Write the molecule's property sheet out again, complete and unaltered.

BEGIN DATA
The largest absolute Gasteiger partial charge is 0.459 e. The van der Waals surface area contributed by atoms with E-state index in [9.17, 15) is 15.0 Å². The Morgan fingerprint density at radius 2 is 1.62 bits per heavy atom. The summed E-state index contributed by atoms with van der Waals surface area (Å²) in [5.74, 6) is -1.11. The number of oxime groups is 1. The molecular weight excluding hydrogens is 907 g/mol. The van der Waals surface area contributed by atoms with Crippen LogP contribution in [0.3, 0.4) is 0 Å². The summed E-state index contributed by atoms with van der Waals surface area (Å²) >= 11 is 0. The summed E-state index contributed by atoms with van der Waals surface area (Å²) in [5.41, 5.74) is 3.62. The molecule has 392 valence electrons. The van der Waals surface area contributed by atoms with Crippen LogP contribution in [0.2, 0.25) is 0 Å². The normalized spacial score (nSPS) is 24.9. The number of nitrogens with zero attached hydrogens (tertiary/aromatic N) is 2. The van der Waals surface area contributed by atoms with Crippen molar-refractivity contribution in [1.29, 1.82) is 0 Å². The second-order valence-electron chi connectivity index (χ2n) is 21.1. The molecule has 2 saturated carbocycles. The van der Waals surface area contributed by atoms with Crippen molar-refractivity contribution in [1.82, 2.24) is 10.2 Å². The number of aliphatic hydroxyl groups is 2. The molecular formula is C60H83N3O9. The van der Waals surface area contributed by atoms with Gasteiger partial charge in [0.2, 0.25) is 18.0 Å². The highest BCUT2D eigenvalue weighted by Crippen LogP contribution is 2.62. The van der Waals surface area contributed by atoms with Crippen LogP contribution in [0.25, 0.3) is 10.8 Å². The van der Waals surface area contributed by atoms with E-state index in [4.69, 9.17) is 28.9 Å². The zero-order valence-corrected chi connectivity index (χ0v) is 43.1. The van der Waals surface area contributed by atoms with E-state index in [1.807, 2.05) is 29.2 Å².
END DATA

The largest absolute Gasteiger partial charge is 0.459 e. The van der Waals surface area contributed by atoms with E-state index in [9.17, 15) is 15.0 Å². The Morgan fingerprint density at radius 2 is 1.62 bits per heavy atom. The summed E-state index contributed by atoms with van der Waals surface area (Å²) in [5.74, 6) is -1.11. The number of oxime groups is 1. The molecular weight excluding hydrogens is 907 g/mol. The van der Waals surface area contributed by atoms with Crippen LogP contribution in [0.3, 0.4) is 0 Å². The summed E-state index contributed by atoms with van der Waals surface area (Å²) >= 11 is 0. The summed E-state index contributed by atoms with van der Waals surface area (Å²) in [5.41, 5.74) is 3.62. The molecule has 392 valence electrons. The van der Waals surface area contributed by atoms with Crippen LogP contribution in [0.2, 0.25) is 0 Å². The normalized spacial score (nSPS) is 24.9. The number of nitrogens with zero attached hydrogens (tertiary/aromatic N) is 2. The van der Waals surface area contributed by atoms with Crippen molar-refractivity contribution in [1.29, 1.82) is 0 Å². The second-order valence-electron chi connectivity index (χ2n) is 21.1. The molecule has 2 saturated carbocycles. The van der Waals surface area contributed by atoms with Crippen molar-refractivity contribution in [1.82, 2.24) is 10.2 Å². The number of aliphatic hydroxyl groups is 2. The molecular formula is C60H83N3O9. The van der Waals surface area contributed by atoms with Gasteiger partial charge in [0.2, 0.25) is 18.0 Å². The highest BCUT2D eigenvalue weighted by Crippen LogP contribution is 2.62. The van der Waals surface area contributed by atoms with Crippen LogP contribution in [0.25, 0.3) is 10.8 Å². The van der Waals surface area contributed by atoms with E-state index in [4.69, 9.17) is 28.9 Å². The zero-order valence-corrected chi connectivity index (χ0v) is 43.1. The van der Waals surface area contributed by atoms with E-state index in [1.807, 2.05) is 29.2 Å².